Opinions differ

nightrainbowPhil: I’ve just finished reading “The Night Rainbow” by Claire King. Not an obvious choice for me but it was passed to me with the suggestion I might find the voice it is written in interesting.

This is true – ish.

The story is written from 5 year old Pea’s point of view. She recalls, in the first person, her summer living in France. Mum is pregnant. Dad died in an accident a few months ago. She talks to her sister, Margot and adult friend Claude and his dog.

Now, I’ve never been a 5 year old girl and I’m not sure that this has helped my understand of what it would be like, even if I had wanted this.

Did I enjoy the book?

****Spoiler Alert****

Not much. Until you get within 3 chapters of the end, nothing happens. Even when it does, I didn’t feel it was worth the wait. The run-up, about 180 pages is like eating candy floss. There’s something slightly sickly there but nothing of any substance. I didn’t even feel a great deal of curiosity about the ending.

By writing as a 5 year old, the author cleverly hides stuff and we only, gradually work out what is happening. There’s a bit of a twist but it annoyed rather than shocked me.

So, not a good book then? Not according to me.

But, I am largely alone in my opinion. Checking out Amazon, I find it deep in 5 star reviews:

“I would be proud to have written this book, and feel much richer for having read it.”

“Beautiful and emotive story”

“Brilliant, just brilliant……”

So am I an uncaring idiot?

Quite possibly, but I suspect it’s just not my kind of thing. Everyone is different and so we all like different books. I might not have liked this one but lots of people really did and that can only be a good thing.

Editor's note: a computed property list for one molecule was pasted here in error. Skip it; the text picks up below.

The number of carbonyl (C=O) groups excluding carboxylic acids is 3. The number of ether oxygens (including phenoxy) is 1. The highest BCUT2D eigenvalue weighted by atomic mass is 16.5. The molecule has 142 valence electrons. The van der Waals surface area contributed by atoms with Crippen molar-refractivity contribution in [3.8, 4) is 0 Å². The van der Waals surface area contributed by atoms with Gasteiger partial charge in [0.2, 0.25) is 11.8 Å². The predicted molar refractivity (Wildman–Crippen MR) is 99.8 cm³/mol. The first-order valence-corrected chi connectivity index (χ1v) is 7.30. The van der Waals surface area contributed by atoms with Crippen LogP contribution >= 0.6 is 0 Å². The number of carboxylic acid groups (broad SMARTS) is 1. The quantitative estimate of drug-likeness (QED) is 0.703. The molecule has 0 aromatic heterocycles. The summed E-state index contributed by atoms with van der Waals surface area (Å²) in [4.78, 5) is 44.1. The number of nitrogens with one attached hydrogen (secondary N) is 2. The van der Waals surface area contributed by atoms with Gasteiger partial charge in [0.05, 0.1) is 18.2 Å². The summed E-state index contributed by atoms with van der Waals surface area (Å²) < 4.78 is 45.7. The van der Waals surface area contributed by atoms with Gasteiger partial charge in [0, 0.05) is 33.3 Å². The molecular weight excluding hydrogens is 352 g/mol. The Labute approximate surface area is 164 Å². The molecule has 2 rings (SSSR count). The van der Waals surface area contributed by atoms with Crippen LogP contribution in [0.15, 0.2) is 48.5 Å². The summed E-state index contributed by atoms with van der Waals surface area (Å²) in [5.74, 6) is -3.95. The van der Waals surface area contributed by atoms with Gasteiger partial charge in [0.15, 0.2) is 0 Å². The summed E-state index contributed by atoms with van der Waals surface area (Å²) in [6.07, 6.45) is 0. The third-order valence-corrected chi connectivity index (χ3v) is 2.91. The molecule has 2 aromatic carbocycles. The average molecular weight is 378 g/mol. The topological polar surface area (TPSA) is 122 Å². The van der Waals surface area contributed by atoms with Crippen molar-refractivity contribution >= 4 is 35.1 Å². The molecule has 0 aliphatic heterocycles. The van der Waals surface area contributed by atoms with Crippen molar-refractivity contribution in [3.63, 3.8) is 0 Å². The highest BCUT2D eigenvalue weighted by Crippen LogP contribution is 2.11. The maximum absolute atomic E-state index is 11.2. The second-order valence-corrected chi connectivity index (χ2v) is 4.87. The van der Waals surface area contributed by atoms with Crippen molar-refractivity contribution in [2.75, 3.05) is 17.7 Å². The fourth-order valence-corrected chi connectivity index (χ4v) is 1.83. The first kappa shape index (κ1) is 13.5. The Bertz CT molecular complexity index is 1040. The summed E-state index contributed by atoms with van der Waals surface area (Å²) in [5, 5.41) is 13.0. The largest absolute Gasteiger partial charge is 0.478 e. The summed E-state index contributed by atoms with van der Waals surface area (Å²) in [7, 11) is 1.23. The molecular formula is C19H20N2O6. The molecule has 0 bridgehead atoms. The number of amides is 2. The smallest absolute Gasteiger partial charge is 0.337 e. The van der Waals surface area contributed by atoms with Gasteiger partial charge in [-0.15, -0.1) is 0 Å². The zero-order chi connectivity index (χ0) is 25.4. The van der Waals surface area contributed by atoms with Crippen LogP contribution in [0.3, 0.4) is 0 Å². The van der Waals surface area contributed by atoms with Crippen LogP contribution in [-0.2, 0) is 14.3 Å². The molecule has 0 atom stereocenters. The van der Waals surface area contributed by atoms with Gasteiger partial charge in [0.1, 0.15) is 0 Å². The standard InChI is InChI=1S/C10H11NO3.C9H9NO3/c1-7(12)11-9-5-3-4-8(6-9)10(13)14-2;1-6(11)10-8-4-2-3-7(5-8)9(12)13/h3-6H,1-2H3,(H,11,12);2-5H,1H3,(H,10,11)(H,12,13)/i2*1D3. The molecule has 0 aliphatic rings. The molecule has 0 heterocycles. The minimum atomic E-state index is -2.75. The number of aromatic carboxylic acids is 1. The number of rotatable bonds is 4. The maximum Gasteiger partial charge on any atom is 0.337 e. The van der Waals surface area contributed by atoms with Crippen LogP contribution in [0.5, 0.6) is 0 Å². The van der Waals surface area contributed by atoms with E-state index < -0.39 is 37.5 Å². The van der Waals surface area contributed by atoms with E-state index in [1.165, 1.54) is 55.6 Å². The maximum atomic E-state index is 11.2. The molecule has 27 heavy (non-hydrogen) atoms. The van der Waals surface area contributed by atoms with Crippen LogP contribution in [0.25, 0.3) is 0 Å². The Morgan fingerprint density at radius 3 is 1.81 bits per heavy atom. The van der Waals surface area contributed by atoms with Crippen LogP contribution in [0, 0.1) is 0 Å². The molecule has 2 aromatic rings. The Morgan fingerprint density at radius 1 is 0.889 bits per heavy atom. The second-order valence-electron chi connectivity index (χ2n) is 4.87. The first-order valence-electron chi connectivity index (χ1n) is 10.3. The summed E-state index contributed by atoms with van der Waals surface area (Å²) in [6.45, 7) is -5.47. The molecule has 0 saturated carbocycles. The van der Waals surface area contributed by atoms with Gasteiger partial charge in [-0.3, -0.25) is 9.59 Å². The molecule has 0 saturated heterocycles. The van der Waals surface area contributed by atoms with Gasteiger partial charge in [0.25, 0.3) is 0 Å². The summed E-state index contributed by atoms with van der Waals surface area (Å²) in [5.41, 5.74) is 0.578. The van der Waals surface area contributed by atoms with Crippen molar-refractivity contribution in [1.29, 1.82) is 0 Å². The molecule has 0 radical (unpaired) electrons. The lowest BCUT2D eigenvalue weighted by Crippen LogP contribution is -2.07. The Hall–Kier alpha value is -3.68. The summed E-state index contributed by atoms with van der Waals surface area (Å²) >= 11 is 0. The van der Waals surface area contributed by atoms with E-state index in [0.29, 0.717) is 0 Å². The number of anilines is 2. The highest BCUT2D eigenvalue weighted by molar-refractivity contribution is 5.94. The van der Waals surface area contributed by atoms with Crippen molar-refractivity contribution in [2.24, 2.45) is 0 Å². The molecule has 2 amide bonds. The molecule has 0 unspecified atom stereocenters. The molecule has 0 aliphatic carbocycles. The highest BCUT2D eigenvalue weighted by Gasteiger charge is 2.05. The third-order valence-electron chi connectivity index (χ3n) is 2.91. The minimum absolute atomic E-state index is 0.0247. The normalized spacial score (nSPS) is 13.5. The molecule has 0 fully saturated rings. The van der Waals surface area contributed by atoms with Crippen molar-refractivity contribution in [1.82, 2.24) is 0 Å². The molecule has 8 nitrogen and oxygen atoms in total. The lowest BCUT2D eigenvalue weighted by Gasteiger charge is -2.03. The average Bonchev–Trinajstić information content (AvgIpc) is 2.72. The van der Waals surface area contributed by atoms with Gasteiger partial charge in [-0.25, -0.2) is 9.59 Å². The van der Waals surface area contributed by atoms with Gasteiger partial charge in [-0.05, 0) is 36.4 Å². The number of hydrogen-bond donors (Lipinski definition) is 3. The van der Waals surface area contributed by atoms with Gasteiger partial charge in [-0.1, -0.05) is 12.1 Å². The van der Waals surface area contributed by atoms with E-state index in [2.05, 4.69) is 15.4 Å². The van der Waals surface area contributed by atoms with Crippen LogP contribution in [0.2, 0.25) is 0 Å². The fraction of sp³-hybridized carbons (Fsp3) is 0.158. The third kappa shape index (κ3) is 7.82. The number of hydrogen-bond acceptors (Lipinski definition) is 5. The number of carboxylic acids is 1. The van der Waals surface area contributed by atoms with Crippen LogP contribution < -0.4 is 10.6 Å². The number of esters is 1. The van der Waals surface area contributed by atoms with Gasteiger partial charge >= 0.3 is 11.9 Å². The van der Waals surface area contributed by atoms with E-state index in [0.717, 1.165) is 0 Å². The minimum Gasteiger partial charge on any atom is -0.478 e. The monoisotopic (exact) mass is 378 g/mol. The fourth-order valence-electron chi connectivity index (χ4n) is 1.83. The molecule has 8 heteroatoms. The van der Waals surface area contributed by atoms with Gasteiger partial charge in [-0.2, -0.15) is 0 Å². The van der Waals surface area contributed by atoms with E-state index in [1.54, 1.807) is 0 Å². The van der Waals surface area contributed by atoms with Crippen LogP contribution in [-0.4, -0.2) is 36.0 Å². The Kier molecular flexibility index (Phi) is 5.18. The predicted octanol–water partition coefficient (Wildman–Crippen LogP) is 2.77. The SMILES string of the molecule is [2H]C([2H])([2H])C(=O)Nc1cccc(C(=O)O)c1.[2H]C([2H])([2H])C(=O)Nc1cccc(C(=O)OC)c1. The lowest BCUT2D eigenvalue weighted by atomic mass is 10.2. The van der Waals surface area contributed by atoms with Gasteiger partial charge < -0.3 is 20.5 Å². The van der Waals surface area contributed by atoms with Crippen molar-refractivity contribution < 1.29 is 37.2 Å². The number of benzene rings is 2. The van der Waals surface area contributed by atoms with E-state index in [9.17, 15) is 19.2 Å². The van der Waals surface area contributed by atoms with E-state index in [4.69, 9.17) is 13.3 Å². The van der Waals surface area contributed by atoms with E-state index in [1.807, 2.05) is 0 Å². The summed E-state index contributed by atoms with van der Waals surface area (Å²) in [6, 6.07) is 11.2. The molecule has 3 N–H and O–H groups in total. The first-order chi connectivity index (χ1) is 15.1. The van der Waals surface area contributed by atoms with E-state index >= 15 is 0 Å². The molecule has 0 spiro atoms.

This is what I tell myself anyway as I look at our book with a view to trimming down part of the final scene.

Apparently it goes on a little too long and the reader got a bit confused reading it.

No problem I think, maybe we love it so much we’ve been a little indulgent. Perhaps a little fat trimmed away will improve the read even more.

But when I start, I have a problem. I love the scene. I love every bit of it. Trim anything significant away and you have to ditch the entire scene. That then screws up the story around it and (IMHO) doesn’t provide closure on one of the story strands. Take it out and we end with a whimper, not a bang. And everyone loves to end with a big bang don’t they?

So, I’m going to gamble that if I can’t love a book that so many other can, then the reverse is true about part of our book. After all, we all like different things don’t we?

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3 Comments

Filed under Books, Phil, Writing

3 responses to “Opinions differ

  1. Don’t believe everything you read on Amazon, on-line, in the newspapers, from friends…….I’ve no idea where you can go for an unbiased review of books, films, music or TV programmes. I can only judge a book by it’s cover and the synopsis. The good thing about amazon is that you read a few pages that can give you a flavor of the story.
    I mainly buy books back in the UK on two for one offers, at a charity shop (The Girl Who.. series in hardback for £3!) or a local bookshop, again by reading the blurb on the back or if it is by a famous author or a prize winner. So difficult.

  2. You did gain insight for your own book from reading this one, so it wasn’t a total loss reading “The Night Rainbow.” We aren’t all driven by the same interests or the same writing styles, nor do we see the world in the same way, so why be surprised you didn’t like a book the same way others did. Any why be surprised someone dislikes the ending of your book when you like it best as is, for your very own good reasons? Being overly vested in your own work is a blind-spot for writers, but letting it rest for a short while and then reading over that last part again might settle the question. I find sleeping on the question wise. Sometimes I realize I was wrong and change something vexing me – other times I realize I was right all along and do a more reasonable rewrite.

    • Alan – I agree it’s easy to get a blind spot over your book but we’ve been tinkering with the ending for some time including going away and coming back to it for a couple of years. It’s also a scene that has worked well with test readers and the style makes sense at this point in the book.

      Other scenes, well they have a point about a couple of those and re-writes are taking place.

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